How will the two speed Europe get into gear?

Paul Mason
Former economics editor, Newsnight


We had been kidding ourselves. It always felt, when you covered a Brussels summit, that Britain was there on sufferance, but the rules said otherwise: technically we were and are an equal member of a 27-nation union whose oft-explained "three pillars" of governance were applied for the common good.

Now, as is clear from Thursday night's summit statement, these common institutions are to oversee a selective "fiscal compact".

The European Commission (which the UK sits on) and the parliament (which it sits in) will adorn the architecture of a strategic economic compact which the UK is excluded from. That is the problem Prime Minister David Cameron had to confront last night.

Now there is a two-speed Europe and in order not to give up sovereignty Britain had to give up power. The long term impact is not calculable: it depends on whether the smaller, 17+ pact of euro countries, can save the single currency, avoid a slide into default and break-up, and find a way out of perpetual deflation, social unrest and poverty for the five peripheral countries.

Here is how they plan to do it:

  • The European Central Bank (ECB) will, in the short term, act as an agent for the EFSF fund
  • The European Stability Mechanism (ESM), the permanent fund, will be rushed forward to begin by 2012, with an effective lending capacity of 500bn euros. Instead of acting by mutual agreement it will have voting rights, with an 85% majority needed for emergency action. This strengthens the hand of north Europe over the south and is - in my view - the signal point of a north-European takeover of European fiscal sovereignty
  • Euro-zone countries will provide an extra 200bn euros to the International Monetary Fund, which it is understood the IMF will then add to the funds available above, chipping in its own 250bn euros already pledged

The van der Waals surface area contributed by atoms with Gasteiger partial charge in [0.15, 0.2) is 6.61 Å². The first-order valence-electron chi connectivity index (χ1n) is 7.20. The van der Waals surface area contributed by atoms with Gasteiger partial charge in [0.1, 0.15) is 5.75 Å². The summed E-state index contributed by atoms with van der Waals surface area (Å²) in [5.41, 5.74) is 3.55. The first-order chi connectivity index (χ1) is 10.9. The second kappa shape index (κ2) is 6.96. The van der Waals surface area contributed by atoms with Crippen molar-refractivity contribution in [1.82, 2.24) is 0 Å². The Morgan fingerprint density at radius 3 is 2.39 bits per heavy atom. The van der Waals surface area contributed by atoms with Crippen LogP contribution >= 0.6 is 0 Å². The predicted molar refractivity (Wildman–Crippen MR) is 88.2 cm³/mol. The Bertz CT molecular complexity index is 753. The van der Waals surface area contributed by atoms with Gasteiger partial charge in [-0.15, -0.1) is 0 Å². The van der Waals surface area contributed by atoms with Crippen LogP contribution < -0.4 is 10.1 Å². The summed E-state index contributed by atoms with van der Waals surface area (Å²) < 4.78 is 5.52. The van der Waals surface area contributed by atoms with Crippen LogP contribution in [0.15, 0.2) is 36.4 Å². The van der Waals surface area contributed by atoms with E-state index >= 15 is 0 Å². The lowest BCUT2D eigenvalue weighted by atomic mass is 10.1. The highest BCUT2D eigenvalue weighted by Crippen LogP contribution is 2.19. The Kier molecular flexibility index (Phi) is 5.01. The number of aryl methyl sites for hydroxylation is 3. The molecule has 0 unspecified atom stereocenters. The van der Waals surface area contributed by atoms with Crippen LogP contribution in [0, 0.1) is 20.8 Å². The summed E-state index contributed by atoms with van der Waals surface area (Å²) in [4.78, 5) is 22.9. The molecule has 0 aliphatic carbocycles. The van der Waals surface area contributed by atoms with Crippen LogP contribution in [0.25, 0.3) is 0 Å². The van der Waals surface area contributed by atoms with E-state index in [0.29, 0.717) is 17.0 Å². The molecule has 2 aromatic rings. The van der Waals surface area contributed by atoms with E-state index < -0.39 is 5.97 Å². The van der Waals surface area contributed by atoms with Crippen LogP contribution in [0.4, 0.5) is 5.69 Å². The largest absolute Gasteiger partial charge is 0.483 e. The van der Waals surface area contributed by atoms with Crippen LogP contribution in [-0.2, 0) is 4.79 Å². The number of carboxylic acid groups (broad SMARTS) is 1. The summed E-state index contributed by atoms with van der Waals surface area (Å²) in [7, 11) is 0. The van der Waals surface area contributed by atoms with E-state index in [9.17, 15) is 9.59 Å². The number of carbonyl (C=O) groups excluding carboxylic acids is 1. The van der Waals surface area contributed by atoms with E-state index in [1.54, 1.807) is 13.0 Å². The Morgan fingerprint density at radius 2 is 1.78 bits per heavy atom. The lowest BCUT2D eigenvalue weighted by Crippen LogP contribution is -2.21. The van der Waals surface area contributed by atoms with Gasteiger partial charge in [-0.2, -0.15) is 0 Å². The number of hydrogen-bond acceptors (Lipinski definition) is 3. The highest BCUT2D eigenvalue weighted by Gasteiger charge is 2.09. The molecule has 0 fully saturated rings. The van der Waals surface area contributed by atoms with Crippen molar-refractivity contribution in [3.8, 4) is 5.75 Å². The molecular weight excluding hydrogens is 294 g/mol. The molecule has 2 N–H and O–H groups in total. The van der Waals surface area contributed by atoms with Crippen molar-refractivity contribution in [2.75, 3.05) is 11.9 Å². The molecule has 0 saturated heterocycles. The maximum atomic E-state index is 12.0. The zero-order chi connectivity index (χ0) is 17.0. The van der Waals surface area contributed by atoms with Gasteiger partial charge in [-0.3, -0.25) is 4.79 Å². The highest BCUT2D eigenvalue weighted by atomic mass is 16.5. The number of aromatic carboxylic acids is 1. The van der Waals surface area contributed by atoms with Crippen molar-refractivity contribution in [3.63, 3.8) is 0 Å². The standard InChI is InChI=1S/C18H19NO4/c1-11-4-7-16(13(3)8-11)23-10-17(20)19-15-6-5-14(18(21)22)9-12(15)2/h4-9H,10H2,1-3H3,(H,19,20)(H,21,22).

• Probably then the ECB will step in with its long-awaited couple of hundred billion - which is already out there in the marketplace and just needs to be unleashed as long term rather than short term lending.

The fiscal compact, then, is a step towards unleashing just over 1tn euros worth of lending. This should be enough to take Italy and Spain out of the bond market shooting gallery for a year.

Meanwhile, however, the fundamental problems of Europe are racing towards us like a tidal surge. Three French banks were downgraded on Friday, and it is possible some euro countries will now face downgrades. But the investors are not waiting for downgrades: they are dumping exposure to the south European countries who have just signed up for a decade of austerity - because they just don't think the whole plan is sustainable.

In summary, I think what was achieved for Europe last night was the buying of time. But time to do what? Opinion among the economists and business people I speak to is divided: some think the fiscally united eurozone can overcome the short-term dip that will now happen and emerge as a strong, globally competitive area. Others think it's set for catastrophic breakdown.

I can only add at this stage that, by enshrining in national and international law the need for balanced budgets and near-zero structural deficits, the eurozone has outlawed expansionary fiscal policy.

It has done what the US Republicans would like to do - and if you think about it, it has made what Gordon Brown did, and what Barack Obama (and indeed Wen Jia-bao) is doing illegal.

The result, if it works will be stability. It is hard to see how it promotes long-term growth.